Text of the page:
The last time Graham Gano missed a field goal before Sunday came on a 57-yard kick in Week 2 of the 2020 season at Chicago. The Giants lined up for a last-second attempt before halftime and Gano’s kick tailed left.
That was one month after Gano signed with the Giants. He had spent all of the previous year, with the Panthers, on injured reserve when soreness from a 2018 leg injury followed him into the next preseason.
After that botched kick against the Bears, Gano made two in the second half and didn’t miss again for the next 35 attempts, until he lined up for a second-quarter attempt against the Saints last Sunday — this time from 35 yards. The kick gradually hooked until it curled past the left goal-post.
Since signing with the Giants in August 2020, Gano has served as a consistent point-scorer for a group that has lacked those at times. He opened last season by going 21-for-22 on field goals, then signed a contract extension through 2023.
Last week’s miss, however, Graham’s chance evaporated for now to break Adam Vinatieri’s streak for most consecutive field goals made, which he set with 44 makes between 2015-16. It was just his second miss in two seasons with the Giants, and his first from within 50 yards since Jan. 1, 2017, when he was with Carolina.
Once he reached the sideline following the attempt against the Saints, Gano recalled telling special teams coach Thomas McGaughey, “Hey, it’s time to start another one.” He made a pair of field goals in the second half, and his next opportunity to build on those will come Sunday when the Giants face the Cowboys.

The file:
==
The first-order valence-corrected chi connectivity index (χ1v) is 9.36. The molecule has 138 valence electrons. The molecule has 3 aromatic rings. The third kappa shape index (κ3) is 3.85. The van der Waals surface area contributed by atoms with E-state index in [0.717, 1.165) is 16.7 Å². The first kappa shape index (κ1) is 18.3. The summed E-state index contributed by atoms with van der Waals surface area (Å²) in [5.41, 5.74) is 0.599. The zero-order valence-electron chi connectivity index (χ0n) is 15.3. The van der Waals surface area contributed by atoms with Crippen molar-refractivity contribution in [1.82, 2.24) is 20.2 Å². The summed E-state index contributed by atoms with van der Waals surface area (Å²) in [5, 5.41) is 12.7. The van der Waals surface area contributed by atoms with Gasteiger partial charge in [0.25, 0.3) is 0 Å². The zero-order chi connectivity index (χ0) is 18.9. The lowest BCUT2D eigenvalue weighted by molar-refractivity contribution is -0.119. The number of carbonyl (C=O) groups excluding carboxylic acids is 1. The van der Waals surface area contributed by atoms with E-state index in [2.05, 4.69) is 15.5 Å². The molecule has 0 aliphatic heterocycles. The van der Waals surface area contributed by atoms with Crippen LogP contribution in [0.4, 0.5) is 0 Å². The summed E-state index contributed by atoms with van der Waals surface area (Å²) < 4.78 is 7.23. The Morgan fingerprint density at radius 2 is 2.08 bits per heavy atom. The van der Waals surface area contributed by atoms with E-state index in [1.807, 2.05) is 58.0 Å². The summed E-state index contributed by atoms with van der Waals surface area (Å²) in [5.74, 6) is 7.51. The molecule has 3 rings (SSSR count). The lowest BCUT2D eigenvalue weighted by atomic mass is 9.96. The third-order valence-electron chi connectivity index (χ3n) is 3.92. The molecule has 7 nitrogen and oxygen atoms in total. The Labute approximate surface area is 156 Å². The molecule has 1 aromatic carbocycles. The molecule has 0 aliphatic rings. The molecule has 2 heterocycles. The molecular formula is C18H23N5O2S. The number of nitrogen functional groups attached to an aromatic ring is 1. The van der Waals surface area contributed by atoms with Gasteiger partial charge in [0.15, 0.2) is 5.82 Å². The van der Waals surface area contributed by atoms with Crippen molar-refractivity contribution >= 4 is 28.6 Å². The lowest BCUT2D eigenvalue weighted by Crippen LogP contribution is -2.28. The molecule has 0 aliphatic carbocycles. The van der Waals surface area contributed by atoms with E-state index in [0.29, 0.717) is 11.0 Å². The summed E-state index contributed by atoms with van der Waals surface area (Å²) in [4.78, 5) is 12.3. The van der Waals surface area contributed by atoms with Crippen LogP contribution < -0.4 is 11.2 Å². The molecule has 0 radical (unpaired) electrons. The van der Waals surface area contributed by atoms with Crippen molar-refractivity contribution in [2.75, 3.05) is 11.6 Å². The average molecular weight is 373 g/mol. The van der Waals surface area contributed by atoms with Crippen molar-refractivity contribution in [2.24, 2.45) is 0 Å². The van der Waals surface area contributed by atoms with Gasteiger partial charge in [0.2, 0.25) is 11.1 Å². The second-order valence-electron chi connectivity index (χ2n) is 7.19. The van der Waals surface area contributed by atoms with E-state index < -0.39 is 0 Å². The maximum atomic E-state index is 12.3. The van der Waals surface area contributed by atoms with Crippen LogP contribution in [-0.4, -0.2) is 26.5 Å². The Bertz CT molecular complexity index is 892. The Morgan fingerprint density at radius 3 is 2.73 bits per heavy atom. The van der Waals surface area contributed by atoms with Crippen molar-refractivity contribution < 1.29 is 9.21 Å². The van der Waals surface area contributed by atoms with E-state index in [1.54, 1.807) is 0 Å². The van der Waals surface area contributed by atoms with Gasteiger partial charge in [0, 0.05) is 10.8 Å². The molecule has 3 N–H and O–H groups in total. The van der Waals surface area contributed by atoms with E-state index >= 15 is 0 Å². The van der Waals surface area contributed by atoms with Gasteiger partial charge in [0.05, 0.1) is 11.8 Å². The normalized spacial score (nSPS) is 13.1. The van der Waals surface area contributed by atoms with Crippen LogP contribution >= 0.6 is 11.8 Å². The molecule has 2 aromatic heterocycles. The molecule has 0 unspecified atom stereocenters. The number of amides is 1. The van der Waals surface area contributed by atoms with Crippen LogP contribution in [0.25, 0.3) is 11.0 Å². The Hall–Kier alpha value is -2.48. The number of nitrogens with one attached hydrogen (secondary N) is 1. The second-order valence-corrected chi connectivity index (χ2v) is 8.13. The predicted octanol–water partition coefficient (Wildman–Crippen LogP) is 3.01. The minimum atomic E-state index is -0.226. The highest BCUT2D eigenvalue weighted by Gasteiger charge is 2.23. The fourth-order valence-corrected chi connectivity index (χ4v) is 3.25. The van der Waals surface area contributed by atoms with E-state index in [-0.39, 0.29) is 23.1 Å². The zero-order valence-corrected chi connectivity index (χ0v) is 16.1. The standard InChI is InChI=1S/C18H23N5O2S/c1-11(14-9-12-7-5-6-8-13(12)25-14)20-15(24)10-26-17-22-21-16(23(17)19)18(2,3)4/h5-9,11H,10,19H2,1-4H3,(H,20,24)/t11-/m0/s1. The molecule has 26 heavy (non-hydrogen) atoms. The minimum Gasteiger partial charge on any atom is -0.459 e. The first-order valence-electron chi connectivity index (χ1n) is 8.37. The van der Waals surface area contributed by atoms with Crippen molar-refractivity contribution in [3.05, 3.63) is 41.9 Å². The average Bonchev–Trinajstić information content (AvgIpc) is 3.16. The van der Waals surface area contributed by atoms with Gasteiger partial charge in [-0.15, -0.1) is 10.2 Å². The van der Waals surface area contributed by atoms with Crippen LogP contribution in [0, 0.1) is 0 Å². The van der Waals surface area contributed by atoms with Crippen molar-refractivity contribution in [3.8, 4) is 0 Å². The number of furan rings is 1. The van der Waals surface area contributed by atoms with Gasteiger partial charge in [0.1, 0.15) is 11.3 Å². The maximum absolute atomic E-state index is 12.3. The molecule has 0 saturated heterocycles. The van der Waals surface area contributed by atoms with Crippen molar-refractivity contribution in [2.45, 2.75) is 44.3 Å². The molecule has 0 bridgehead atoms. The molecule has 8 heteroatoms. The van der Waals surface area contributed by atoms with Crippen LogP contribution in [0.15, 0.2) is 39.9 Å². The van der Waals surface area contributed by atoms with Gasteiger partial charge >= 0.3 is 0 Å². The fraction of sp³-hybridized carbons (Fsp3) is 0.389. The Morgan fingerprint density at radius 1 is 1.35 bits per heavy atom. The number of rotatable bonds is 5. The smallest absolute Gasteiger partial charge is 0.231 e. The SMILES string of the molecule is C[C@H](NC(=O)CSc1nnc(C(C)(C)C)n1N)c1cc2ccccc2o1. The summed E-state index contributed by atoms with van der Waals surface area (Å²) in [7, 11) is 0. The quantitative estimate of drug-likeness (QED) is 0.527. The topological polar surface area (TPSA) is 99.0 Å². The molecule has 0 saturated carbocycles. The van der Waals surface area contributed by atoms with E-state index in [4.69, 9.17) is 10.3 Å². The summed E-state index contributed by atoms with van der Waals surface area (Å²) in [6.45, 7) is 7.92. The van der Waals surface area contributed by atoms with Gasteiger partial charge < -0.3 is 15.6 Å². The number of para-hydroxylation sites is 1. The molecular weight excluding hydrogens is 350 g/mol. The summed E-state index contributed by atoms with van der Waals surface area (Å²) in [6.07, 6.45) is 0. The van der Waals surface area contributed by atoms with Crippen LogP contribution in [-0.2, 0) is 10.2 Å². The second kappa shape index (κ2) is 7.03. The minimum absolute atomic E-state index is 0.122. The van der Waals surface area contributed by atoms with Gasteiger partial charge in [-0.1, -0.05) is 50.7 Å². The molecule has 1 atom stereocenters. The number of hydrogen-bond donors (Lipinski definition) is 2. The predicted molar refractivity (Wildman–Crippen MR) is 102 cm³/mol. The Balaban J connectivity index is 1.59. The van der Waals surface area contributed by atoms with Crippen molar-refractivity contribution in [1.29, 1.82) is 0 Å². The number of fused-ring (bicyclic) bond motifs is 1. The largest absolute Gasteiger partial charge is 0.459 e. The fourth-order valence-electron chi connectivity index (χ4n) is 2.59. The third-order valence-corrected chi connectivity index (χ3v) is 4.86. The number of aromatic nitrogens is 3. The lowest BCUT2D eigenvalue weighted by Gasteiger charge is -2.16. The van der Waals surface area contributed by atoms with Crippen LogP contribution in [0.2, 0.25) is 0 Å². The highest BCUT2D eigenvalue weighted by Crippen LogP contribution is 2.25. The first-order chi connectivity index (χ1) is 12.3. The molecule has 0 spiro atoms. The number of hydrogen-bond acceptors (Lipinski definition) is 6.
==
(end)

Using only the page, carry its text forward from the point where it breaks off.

“I shouldn’t have missed but I did, and you just gotta move on to the next kick,” Gano said Friday.
McGaughey told reporters earlier in the week that a Gano miss was “bound to happen,” though he wasn’t expecting it to be that particular kick. Gano said he knew it was going wide as soon as his foot made contact with the football. He diagnosed the reason for the miss immediately before his next attempt.
“He got overanxious, too quick, close to the ball, pulled it,” McGaughey said.
The next potential attempt could’ve come before halftime, as the Giants had a chance to kick approximately a 66-yard field goal, but they opted to instead attempt a Hail Mary pass — which resulted in Daniel Jones being intercepted.
During pregame warmups, or when there’s a potential situation for an end-of-half kick, Gano said McGaughey and head coach Joe Judge might come up to him and ask, “Hey, where are you good from?” Gano said it was their decision to go for it instead of attempting a kick that would’ve tied Justin Tucker’s NFL record, which was set on Sept. 26.
“If you have to have it, yeah, absolutely,” McGaughey said. “But at that point in time, we didn’t have to have it. At the end of the game, absolutely. End of the half, no.”
When asked whether there was any hesitation, from either him or the coaching staff, before jogging out for the game-tying 48-yarder near the end of regulation, Gano chuckled. Experience in situations like those was why the Giants signed him, he said. That’s why McGaughey didn’t say anything to him after the earlier miss. That’s why the Giants’ special teams coach replied with, “Heck no, not with that guy,” when asked Thursday if there was any questioning in that situation.
And that’s why Gano said he knew that he needed to move on after the miss — there was nothing he could do to reverse things and change the lapse that emerged in his technique. He needed to make the next kick, a chip shot from 23 yards in the third quarter. That was the way to eliminate any possible hesitation consecutive misses might bring.
“Maybe if I was a lot younger, but nah, not anymore,” Gano said when asked about potential questioning. “You just go out and you just make the kick.”